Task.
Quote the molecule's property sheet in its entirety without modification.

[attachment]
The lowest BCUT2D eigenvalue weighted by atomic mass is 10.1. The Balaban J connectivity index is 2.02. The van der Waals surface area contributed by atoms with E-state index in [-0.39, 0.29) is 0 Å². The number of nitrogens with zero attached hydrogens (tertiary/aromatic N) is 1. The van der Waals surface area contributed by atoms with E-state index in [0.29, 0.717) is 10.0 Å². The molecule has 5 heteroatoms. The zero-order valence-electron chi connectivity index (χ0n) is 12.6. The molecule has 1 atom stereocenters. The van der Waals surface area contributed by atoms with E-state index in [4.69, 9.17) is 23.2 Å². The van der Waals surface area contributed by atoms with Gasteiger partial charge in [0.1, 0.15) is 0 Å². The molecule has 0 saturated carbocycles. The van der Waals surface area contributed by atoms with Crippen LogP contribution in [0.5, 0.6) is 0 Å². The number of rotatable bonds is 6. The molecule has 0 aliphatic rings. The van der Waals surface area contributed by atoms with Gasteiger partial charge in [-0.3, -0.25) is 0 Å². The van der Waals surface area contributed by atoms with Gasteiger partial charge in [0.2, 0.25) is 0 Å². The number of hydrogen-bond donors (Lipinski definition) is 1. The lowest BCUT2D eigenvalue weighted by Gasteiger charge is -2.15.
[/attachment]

The lowest BCUT2D eigenvalue weighted by atomic mass is 10.1. The Balaban J connectivity index is 2.02. The van der Waals surface area contributed by atoms with E-state index in [-0.39, 0.29) is 0 Å². The number of nitrogens with zero attached hydrogens (tertiary/aromatic N) is 1. The van der Waals surface area contributed by atoms with E-state index in [0.29, 0.717) is 10.0 Å². The molecule has 5 heteroatoms. The zero-order valence-electron chi connectivity index (χ0n) is 12.6. The molecule has 1 atom stereocenters. The van der Waals surface area contributed by atoms with E-state index in [4.69, 9.17) is 23.2 Å². The van der Waals surface area contributed by atoms with Gasteiger partial charge in [0.1, 0.15) is 0 Å². The molecule has 0 saturated carbocycles. The van der Waals surface area contributed by atoms with Crippen LogP contribution in [0.5, 0.6) is 0 Å². The number of rotatable bonds is 6. The molecule has 0 aliphatic rings. The van der Waals surface area contributed by atoms with Gasteiger partial charge in [-0.3, -0.25) is 0 Å². The van der Waals surface area contributed by atoms with Gasteiger partial charge in [0.2, 0.25) is 0 Å². The number of hydrogen-bond donors (Lipinski definition) is 1. The lowest BCUT2D eigenvalue weighted by Gasteiger charge is -2.15.